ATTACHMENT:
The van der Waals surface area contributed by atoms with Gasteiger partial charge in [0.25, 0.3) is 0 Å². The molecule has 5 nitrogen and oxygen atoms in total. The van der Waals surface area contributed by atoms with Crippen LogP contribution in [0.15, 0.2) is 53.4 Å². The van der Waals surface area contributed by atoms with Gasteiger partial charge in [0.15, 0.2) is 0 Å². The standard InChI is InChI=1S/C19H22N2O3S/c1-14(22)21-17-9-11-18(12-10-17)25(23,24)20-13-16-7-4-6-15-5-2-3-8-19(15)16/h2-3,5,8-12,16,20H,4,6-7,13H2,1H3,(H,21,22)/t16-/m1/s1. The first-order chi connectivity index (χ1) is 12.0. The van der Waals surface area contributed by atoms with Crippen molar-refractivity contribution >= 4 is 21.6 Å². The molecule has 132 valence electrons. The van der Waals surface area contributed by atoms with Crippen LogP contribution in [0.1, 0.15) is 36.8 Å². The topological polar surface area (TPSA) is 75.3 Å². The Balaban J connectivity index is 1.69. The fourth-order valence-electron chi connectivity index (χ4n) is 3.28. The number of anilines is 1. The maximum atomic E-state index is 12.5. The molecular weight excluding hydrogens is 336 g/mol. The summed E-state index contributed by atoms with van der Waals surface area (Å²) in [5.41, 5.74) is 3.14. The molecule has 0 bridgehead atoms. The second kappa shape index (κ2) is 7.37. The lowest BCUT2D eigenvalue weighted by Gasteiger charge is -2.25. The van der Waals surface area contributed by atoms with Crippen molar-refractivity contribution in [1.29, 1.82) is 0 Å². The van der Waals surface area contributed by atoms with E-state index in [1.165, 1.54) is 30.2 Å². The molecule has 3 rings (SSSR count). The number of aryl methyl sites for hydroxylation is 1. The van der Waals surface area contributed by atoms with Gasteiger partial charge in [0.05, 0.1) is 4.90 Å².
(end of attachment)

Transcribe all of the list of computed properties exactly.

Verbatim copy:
The van der Waals surface area contributed by atoms with Gasteiger partial charge in [0.25, 0.3) is 0 Å². The molecule has 5 nitrogen and oxygen atoms in total. The van der Waals surface area contributed by atoms with Crippen LogP contribution in [0.15, 0.2) is 53.4 Å². The van der Waals surface area contributed by atoms with Gasteiger partial charge in [0.15, 0.2) is 0 Å². The standard InChI is InChI=1S/C19H22N2O3S/c1-14(22)21-17-9-11-18(12-10-17)25(23,24)20-13-16-7-4-6-15-5-2-3-8-19(15)16/h2-3,5,8-12,16,20H,4,6-7,13H2,1H3,(H,21,22)/t16-/m1/s1. The first-order chi connectivity index (χ1) is 12.0. The van der Waals surface area contributed by atoms with Crippen molar-refractivity contribution >= 4 is 21.6 Å². The molecule has 132 valence electrons. The van der Waals surface area contributed by atoms with Crippen LogP contribution in [0.1, 0.15) is 36.8 Å². The topological polar surface area (TPSA) is 75.3 Å². The Balaban J connectivity index is 1.69. The fourth-order valence-electron chi connectivity index (χ4n) is 3.28. The number of anilines is 1. The maximum atomic E-state index is 12.5. The molecular weight excluding hydrogens is 336 g/mol. The summed E-state index contributed by atoms with van der Waals surface area (Å²) in [5.41, 5.74) is 3.14. The molecule has 0 bridgehead atoms. The second kappa shape index (κ2) is 7.37. The lowest BCUT2D eigenvalue weighted by Gasteiger charge is -2.25. The van der Waals surface area contributed by atoms with Crippen molar-refractivity contribution in [1.29, 1.82) is 0 Å². The van der Waals surface area contributed by atoms with E-state index in [1.165, 1.54) is 30.2 Å². The molecule has 3 rings (SSSR count). The number of aryl methyl sites for hydroxylation is 1. The van der Waals surface area contributed by atoms with Gasteiger partial charge in [0.05, 0.1) is 4.90 Å².